Nearly 100 Google employees are reportedly petitioning the San Francisco Pride Board of Directors to remove the company from the upcoming parade.
Google-owned YouTube has recently come under fire for failing to remove homophobic content from its platform while being accused of "exploiting" LGBTQ+ creators for ad dollars.
There was some internal friction earlier this week over whether Google employees could protest the company during the parade on 29-30 June. Employees were told they could protest Google under certain conditions.
"Employees are free to make whatever statement they want personally, apart from our corporate sponsored float/contingent,” a Google inclusion lead told employees, as reported by The Verge. “But they are not permitted to leverage our platform to express a message contradictory to the one Google is expressing."
Today (26 June), many Google workers have signed their full names to a petition directly challenging their company's policies and asking for Pride organizers to drop Google as an official sponsor, as first reported by Bloomberg.
“Whenever we press for change, we are told only that the company will ‘take a hard look at these policies.' But we are never given a commitment to improve, and when we ask when these improvements will be made, we are always told to be patient. We are told to wait. For a large company, perhaps waiting is prudent, but for those whose very right to exist is threatened, we say there is no time to waste, and we have waited too long, already," the employees wrote.
Google did not have an official response to the petition calling for the company's removal from the parade, which it has participated in for over a decade. Google did reassert its stance that employees are allowed to protest on their own terms, as long as it's not done while marching with the Google float and contigent.
The company also said that another group of employees are circulating a counter-petition internally as a way for colleagues to express their support of Google's presence at the parade.
However, the petitioners wrote that as long as Google "allows abuse and hate and discrimination against LGBTQ+ persons, then Pride must not provide the company a platform that paints it in a rainbow veneer of support for those very persons."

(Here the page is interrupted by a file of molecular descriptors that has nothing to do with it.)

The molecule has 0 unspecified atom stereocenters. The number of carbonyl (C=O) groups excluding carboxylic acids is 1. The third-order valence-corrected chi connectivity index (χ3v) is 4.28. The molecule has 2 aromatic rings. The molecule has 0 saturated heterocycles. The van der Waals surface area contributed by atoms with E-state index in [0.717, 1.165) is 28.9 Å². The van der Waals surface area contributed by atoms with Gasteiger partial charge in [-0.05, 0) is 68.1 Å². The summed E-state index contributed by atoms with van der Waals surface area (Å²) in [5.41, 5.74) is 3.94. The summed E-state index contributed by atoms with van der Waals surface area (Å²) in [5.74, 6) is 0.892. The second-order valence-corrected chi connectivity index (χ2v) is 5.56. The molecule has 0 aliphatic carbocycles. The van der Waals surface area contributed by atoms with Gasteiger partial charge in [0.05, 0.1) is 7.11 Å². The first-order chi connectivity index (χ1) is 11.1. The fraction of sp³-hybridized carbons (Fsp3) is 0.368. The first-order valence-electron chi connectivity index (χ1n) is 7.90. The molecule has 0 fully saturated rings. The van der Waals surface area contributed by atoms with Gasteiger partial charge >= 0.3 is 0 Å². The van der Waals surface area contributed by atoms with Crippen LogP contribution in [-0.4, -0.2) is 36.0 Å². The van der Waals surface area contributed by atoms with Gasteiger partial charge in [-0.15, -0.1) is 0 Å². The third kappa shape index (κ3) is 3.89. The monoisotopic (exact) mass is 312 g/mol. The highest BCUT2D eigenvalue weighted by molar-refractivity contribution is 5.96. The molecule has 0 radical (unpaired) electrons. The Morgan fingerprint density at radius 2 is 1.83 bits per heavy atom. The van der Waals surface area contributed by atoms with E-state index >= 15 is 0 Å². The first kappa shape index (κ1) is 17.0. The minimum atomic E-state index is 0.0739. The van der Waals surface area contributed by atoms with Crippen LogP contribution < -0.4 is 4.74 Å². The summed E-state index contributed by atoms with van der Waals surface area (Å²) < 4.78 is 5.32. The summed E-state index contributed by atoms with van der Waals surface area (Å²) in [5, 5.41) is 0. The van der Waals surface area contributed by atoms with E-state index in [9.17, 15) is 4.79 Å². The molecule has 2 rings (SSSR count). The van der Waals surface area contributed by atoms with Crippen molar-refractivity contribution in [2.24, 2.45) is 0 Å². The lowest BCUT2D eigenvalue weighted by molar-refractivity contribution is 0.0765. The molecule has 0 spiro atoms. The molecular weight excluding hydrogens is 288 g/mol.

San Francisco Pride has since issued a statement confirming Google will remain in the parade. The organization acknowledged that Google "can and must do more to elevate and protect the voices of LGBTQ+ creators on their platforms," but it's ulimately been a "considerate partner" to San Fransico Pride.
"As we commemorate the roots of our movement in resistance, we also understand that San Francisco Pride has become synonymous with the values of inclusion and acceptance. In the spirit of community and growth, we confirm Google as a continued participant in the 2019 SF Pride Parade. Together as a community we will continue our progress, and together we will protect our hard-won civil rights victories," the organization said.
Google also put on a pride celebration at its beach during Cannes Lions, which also saw criticism.
Sorry, typos galore. Meant to say role in online dystopia. But check this out next time you’re in a rage at YouTube homophobia. It’s a Pride-themed party at Google Beach. Remember! Google can’t afford moderators, but it can afford multicoloured burgers for junior ad execs pic.twitter.com/c5Bv1Kr9s1— Carole Cadwalladr (@carolecadwalla) June 20, 2019
In March, Google admitted YouTube might never be 100% brand-safe.
The Drum recently kicked off a three-part series on the biggest mistakes brands make when it comes to LGBTQ+ marketing, beginning with an examination of how advertisers can authentically fly the rainbow flag during Pride Month.